No. 969
October 24, 2018

About The UjianNasional

Peter M. DeLorenzo has been immersed in all things automotive since childhood. Privileged to be an up-close-and-personal witness to the glory days of the U.S. auto industry, DeLorenzo combines that historical legacy with his own 22-year career in automotive marketing and advertising to bring unmatched industry perspectives to the Internet with, which was founded on June 1, 1999. DeLorenzo is known for his incendiary commentaries and laser-accurate analysis of the automobile business, as well as racing and the business of motorsports. Author. Commentator. Influencer. The Consigliere. Minister of the High-Octane Truth. DeLorenzo is considered to be one of the most influential voices commenting on the business today.

DeLorenzo's latest book is Witch Hunt (Octane Press  ). It is available on Amazon in both hardcover and Kindle formats, as well as on iBookstore. DeLorenzo is also the author of The United States of Toyota.

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By Peter M. DeLorenzo

Detroit. I must say, every time I think some in the automotive media can’t stoop any lower I am reminded yet again that oh yes, they can stoop lower than I previously thought was even possible, so much so in fact that at this point the bar has been lowered – and buried – about two inches deep in the ground.

The latest blow to the automotive media’s credibility has been on full display over the last week as certain esteemed (cough, hack) members of the media fell all over themselves gushing about the new Dodge Demon.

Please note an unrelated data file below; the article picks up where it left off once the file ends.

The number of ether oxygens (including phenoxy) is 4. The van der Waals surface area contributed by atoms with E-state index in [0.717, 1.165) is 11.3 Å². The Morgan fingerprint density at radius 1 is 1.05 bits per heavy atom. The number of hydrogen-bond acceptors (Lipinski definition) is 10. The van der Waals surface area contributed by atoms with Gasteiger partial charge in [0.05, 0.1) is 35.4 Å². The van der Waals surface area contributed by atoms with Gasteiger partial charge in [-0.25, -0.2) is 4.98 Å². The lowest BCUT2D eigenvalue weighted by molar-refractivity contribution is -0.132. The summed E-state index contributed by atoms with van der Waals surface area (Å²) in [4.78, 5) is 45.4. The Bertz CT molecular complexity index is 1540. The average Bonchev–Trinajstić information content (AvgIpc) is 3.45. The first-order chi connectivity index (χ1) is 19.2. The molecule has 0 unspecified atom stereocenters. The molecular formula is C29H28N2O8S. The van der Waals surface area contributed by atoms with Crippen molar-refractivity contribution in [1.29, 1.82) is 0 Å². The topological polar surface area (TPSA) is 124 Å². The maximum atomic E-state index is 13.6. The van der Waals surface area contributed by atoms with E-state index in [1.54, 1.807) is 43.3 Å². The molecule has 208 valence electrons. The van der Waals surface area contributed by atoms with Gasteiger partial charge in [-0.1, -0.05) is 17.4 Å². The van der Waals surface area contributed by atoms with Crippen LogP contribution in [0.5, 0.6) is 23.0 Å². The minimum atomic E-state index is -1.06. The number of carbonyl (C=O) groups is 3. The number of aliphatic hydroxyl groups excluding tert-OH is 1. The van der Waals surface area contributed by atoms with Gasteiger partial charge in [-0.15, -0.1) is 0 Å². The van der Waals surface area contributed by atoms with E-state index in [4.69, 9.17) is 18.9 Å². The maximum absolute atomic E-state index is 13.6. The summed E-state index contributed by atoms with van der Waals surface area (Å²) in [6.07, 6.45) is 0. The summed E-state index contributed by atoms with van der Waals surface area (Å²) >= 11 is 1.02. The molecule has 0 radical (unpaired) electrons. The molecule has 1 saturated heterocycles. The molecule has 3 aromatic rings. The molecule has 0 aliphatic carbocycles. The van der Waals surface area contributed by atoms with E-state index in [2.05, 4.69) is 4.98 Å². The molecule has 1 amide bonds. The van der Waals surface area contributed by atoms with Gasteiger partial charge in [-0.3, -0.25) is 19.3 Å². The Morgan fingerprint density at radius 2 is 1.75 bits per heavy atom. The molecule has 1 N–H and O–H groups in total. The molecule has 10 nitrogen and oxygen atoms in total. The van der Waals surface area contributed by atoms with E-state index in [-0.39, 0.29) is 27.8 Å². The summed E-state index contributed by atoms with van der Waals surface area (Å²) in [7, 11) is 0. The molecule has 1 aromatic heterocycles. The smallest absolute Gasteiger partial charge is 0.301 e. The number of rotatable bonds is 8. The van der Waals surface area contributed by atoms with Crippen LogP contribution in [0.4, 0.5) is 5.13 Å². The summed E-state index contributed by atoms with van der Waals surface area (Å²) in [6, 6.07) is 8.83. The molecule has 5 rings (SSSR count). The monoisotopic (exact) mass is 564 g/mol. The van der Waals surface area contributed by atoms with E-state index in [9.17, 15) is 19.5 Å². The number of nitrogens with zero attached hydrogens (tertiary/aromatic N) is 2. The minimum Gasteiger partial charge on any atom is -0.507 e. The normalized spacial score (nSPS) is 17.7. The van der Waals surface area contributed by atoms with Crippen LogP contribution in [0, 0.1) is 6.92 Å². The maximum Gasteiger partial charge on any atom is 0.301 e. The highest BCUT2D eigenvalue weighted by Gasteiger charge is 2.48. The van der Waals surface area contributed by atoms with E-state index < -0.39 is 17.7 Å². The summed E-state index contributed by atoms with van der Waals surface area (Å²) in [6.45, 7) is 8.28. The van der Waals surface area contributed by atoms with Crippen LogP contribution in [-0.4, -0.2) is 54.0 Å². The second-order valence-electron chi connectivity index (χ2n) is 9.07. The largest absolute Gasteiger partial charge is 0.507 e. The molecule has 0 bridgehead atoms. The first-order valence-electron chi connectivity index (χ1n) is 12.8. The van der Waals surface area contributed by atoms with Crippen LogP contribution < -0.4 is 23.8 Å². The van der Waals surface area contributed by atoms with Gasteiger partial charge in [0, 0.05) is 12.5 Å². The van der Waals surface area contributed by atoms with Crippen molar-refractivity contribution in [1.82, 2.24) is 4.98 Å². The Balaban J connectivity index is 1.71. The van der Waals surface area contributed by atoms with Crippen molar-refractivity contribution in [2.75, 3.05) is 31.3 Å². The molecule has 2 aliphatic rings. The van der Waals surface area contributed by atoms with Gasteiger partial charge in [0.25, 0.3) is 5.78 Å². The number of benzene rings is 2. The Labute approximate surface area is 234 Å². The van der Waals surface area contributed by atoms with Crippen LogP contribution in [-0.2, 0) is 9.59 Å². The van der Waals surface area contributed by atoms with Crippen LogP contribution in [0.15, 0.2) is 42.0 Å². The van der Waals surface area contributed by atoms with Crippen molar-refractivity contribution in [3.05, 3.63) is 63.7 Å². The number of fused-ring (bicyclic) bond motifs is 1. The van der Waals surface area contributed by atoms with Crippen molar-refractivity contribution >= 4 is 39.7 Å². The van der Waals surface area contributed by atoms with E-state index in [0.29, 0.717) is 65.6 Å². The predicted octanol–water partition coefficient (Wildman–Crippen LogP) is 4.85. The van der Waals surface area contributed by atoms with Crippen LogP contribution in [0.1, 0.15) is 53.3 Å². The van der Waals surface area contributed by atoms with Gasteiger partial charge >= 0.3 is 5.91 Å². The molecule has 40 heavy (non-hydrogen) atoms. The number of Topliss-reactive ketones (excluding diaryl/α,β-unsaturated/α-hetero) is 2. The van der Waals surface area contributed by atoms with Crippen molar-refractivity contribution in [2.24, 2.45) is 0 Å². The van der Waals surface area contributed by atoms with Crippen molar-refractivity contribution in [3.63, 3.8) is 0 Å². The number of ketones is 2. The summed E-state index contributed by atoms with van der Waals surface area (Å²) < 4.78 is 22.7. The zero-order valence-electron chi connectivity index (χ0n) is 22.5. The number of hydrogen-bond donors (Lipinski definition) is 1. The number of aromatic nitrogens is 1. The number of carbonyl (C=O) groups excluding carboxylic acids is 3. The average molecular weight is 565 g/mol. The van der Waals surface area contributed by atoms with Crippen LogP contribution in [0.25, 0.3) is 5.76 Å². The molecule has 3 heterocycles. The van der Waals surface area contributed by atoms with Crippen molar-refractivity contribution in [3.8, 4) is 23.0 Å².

Now before all the muscle heads out there raise their pitchforks in outrage, let me make something very clear about what the Demon is, and isn’t.

The Demon is a factory hot rod created by the True Believers out in Auburn Hills aimed at such a micro segment of the auto enthusiast population that it would barely merit a mention outside of the old-school, drag-racing-oriented prospects it is aimed at, except for the fact that the FCA “brain trust” – and I use that term loosely – decided it would be a perfect smokescreen to distract the media from the fact that FCA has been teetering on the brink for months and there’s no relief in sight.

So, voila! – FCA honchos and their complicit PR minions decide to court the carpal-tunnel-maimed scribes in the automotive media by portraying the Demon as a showcase of FCA advanced technology, hoping that the tire smoke would obscure all the nasty bits long associated with FCA. You must be fully aware of FCA’s greatest – and ugly – hits by now: the reporting of out-and-out fraudulent sales numbers going back years that still outrages this industry a year after first being reported; the company’s orchestrated – and lethal – subprime financing campaign with its partner Banco Santander SA, which is directly responsible for fueling the next subprime crisis in the auto industry; Sergio’s desperate search for a partner or a buyer so that he and his Fiat heir-handlers can cash out while the getting out is good; etc., etc. And of course the ongoing Alfa Romeo fiasco, which is now just a blatant embarrassment mired in the fact that FCA is perpetually incapable of building anything with quality, no matter how good the vehicles look on paper.